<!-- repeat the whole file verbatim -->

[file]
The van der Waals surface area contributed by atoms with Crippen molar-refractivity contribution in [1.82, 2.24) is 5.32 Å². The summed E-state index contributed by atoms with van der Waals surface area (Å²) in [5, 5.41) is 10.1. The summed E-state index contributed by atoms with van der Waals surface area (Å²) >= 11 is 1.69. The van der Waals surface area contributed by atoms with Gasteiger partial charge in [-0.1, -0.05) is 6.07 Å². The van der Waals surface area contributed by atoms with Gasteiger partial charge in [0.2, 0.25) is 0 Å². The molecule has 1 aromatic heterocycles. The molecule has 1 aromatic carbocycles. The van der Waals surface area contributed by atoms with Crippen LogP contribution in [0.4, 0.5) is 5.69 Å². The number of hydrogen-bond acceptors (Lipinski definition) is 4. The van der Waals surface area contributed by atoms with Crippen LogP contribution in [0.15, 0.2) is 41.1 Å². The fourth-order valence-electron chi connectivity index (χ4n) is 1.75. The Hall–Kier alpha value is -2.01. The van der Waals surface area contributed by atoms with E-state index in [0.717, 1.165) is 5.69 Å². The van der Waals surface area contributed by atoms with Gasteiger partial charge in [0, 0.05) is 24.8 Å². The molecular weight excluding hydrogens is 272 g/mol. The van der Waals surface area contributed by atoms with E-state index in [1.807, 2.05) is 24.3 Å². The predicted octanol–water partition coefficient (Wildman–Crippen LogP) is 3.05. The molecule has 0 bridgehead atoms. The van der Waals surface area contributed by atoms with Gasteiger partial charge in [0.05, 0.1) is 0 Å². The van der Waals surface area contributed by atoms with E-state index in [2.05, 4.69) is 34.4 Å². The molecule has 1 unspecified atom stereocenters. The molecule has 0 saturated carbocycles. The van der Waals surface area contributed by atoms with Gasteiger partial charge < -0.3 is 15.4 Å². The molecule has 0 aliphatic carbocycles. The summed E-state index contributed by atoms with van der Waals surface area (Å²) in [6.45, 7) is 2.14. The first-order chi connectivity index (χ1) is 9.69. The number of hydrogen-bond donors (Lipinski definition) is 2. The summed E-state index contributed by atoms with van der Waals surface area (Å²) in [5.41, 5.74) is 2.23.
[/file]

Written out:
The van der Waals surface area contributed by atoms with Crippen molar-refractivity contribution in [1.82, 2.24) is 5.32 Å². The summed E-state index contributed by atoms with van der Waals surface area (Å²) in [5, 5.41) is 10.1. The summed E-state index contributed by atoms with van der Waals surface area (Å²) >= 11 is 1.69. The van der Waals surface area contributed by atoms with Gasteiger partial charge in [-0.1, -0.05) is 6.07 Å². The van der Waals surface area contributed by atoms with Gasteiger partial charge in [0.2, 0.25) is 0 Å². The molecule has 1 aromatic heterocycles. The molecule has 1 aromatic carbocycles. The van der Waals surface area contributed by atoms with Crippen LogP contribution in [0.4, 0.5) is 5.69 Å². The number of hydrogen-bond acceptors (Lipinski definition) is 4. The van der Waals surface area contributed by atoms with Crippen LogP contribution in [0.15, 0.2) is 41.1 Å². The fourth-order valence-electron chi connectivity index (χ4n) is 1.75. The Hall–Kier alpha value is -2.01. The van der Waals surface area contributed by atoms with E-state index in [0.717, 1.165) is 5.69 Å². The van der Waals surface area contributed by atoms with Gasteiger partial charge in [0, 0.05) is 24.8 Å². The molecular weight excluding hydrogens is 272 g/mol. The van der Waals surface area contributed by atoms with E-state index in [1.807, 2.05) is 24.3 Å². The predicted octanol–water partition coefficient (Wildman–Crippen LogP) is 3.05. The molecule has 0 bridgehead atoms. The van der Waals surface area contributed by atoms with Gasteiger partial charge in [0.05, 0.1) is 0 Å². The van der Waals surface area contributed by atoms with E-state index in [2.05, 4.69) is 34.4 Å². The molecule has 1 unspecified atom stereocenters. The molecule has 0 saturated carbocycles. The van der Waals surface area contributed by atoms with Gasteiger partial charge < -0.3 is 15.4 Å². The molecule has 0 aliphatic carbocycles. The summed E-state index contributed by atoms with van der Waals surface area (Å²) in [6.45, 7) is 2.14. The first-order chi connectivity index (χ1) is 9.69. The number of hydrogen-bond donors (Lipinski definition) is 2. The summed E-state index contributed by atoms with van der Waals surface area (Å²) in [5.41, 5.74) is 2.23.